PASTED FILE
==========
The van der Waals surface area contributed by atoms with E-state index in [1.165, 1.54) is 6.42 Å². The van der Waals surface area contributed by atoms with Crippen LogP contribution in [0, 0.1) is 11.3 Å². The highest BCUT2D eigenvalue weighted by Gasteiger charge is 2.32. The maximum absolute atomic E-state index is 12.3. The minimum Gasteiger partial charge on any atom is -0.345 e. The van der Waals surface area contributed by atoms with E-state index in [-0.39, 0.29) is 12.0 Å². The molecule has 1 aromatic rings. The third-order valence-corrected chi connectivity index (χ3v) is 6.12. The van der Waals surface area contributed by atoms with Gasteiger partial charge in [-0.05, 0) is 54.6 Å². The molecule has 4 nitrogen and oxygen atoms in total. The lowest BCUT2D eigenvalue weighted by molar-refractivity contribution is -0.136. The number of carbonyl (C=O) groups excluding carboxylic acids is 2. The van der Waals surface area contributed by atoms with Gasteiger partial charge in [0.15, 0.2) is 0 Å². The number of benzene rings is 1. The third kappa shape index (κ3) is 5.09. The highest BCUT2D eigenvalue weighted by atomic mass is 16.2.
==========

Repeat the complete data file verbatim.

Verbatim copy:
The van der Waals surface area contributed by atoms with E-state index in [1.165, 1.54) is 6.42 Å². The van der Waals surface area contributed by atoms with Crippen LogP contribution in [0, 0.1) is 11.3 Å². The highest BCUT2D eigenvalue weighted by Gasteiger charge is 2.32. The maximum absolute atomic E-state index is 12.3. The minimum Gasteiger partial charge on any atom is -0.345 e. The van der Waals surface area contributed by atoms with E-state index in [-0.39, 0.29) is 12.0 Å². The molecule has 1 aromatic rings. The third-order valence-corrected chi connectivity index (χ3v) is 6.12. The van der Waals surface area contributed by atoms with Gasteiger partial charge in [-0.05, 0) is 54.6 Å². The molecule has 4 nitrogen and oxygen atoms in total. The lowest BCUT2D eigenvalue weighted by molar-refractivity contribution is -0.136. The number of carbonyl (C=O) groups excluding carboxylic acids is 2. The van der Waals surface area contributed by atoms with Gasteiger partial charge in [0.15, 0.2) is 0 Å². The number of benzene rings is 1. The third kappa shape index (κ3) is 5.09. The highest BCUT2D eigenvalue weighted by atomic mass is 16.2.